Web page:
It was a beautiful experience, actually, this film. I don’t mean to sound pretentious, or anything, but as a group it felt like we were in it together. Some great relationships were formed. And we always felt we had each other’s backs. And that all came from Saul. You trust a director implicitly and that’s what he did: gave us that space to be able to play and find beautiful little moments.

Q. I notice Combat Stress in the credits. What role did they play in informing you about the effects of PTSD?
Paul Bettany: We had an amazing day with men from various wars and of various ages. And it was really moving and really surprising. They were incredibly generous. Talking to them about the script, it was very resonant for them. There are some very modern ideas in the script. It’s not really a three-act structure, there’s a lot of talk about food and not a lot of talk about war. And that really resonated for them. It was maybe the most important day for me, meeting them.

Q. Was there a boot camp beforehand for the actors?
Asa Butterfield: I remember our first day of rehearsals down in Ipswich… Paul was there. We were marching around in uniforms and getting to grips with the mud. So, that was the first day we all met each other. But getting used to the mud played a big part.

Q. Considering what the characters would have gone through emotionally, what did you do to try and relate to them?
Toby Jones: Well, of course, you can’t relate. It is, of course, an imaginative act, as you say. Sherriff himself, and the adaptation of his work, has done a lot of the work for you. But I was actually going to say this earlier, about the play… but particularly with war films, it’s so alien to most of us who make films; war is so hard to imagine. It takes a brilliant dramatist to resolve the bridge in experience. I think it’s one of the hardest things to imagine. The brilliance of Sherriff’s play is that it’s brought down to a very everyday hum-drum domestic activity. You can imagine it. Fear is a very general state to act. And certainly when you’re acting in something like a war film, there’s a different fear that you might in some way cheapen it or sentimentalise it. But that’s your job as an actor, to try and get somewhere near it. But you’re helped enormously by a good dramatist who manages to displace the general emotion into very specific, concrete activity.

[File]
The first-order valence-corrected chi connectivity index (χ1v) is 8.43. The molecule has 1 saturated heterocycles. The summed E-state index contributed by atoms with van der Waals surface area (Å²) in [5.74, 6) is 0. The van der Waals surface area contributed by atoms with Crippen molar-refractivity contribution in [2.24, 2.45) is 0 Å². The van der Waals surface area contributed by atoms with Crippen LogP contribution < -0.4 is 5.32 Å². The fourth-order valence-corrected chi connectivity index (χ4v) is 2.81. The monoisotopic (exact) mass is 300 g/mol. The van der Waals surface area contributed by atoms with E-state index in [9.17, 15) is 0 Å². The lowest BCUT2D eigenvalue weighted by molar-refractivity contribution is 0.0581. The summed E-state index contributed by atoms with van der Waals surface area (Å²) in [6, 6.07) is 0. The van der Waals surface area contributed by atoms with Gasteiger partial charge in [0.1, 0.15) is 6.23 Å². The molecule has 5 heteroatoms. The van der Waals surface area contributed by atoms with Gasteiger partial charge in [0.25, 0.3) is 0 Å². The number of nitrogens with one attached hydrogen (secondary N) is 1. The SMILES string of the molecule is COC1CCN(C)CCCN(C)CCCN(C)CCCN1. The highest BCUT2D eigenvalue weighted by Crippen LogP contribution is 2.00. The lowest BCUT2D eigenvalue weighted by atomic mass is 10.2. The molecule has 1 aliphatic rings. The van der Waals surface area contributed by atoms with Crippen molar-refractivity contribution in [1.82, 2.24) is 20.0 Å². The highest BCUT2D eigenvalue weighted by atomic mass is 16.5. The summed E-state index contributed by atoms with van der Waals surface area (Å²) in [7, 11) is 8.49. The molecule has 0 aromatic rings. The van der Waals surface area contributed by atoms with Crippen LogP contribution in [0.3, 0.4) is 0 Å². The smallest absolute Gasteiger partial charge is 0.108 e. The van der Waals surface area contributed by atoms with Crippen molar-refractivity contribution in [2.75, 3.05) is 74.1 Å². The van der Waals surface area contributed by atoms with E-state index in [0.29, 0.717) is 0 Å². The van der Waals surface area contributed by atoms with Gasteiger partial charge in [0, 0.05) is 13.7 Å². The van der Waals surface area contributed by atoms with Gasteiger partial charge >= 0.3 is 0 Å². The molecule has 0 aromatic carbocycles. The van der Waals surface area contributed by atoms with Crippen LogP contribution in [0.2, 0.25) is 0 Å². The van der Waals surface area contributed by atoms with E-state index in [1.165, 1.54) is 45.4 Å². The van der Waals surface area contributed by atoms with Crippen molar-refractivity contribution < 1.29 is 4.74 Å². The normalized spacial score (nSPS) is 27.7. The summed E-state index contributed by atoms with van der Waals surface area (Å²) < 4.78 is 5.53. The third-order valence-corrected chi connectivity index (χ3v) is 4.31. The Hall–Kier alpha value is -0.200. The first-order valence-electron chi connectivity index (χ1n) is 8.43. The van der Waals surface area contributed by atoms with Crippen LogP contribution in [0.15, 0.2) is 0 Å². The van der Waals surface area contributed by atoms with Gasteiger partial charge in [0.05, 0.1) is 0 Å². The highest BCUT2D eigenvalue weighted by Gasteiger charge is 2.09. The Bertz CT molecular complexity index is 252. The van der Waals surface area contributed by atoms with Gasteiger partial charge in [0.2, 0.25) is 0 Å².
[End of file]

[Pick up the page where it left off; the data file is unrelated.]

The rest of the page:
Stephen Graham: I think one of the great characters in this film is time. Time itself is an amazing character in this film. There’s that beautiful scene between Paul and Asa in the film where you see time moving as they’re getting ready to go [on their mission]. And there’s that beautiful piece at the end where we know what’s happened and yet that letter has travelled all that distance and reached his sister. We all know the outcome, but she didn’t, and there’s something really poignant about it. So, I think that was a great piece of dramatization, bringing time in as a major character. But as an actor, you just try and do as much as you can to put some truth into it. Hopefully, we’ll never be in that situation.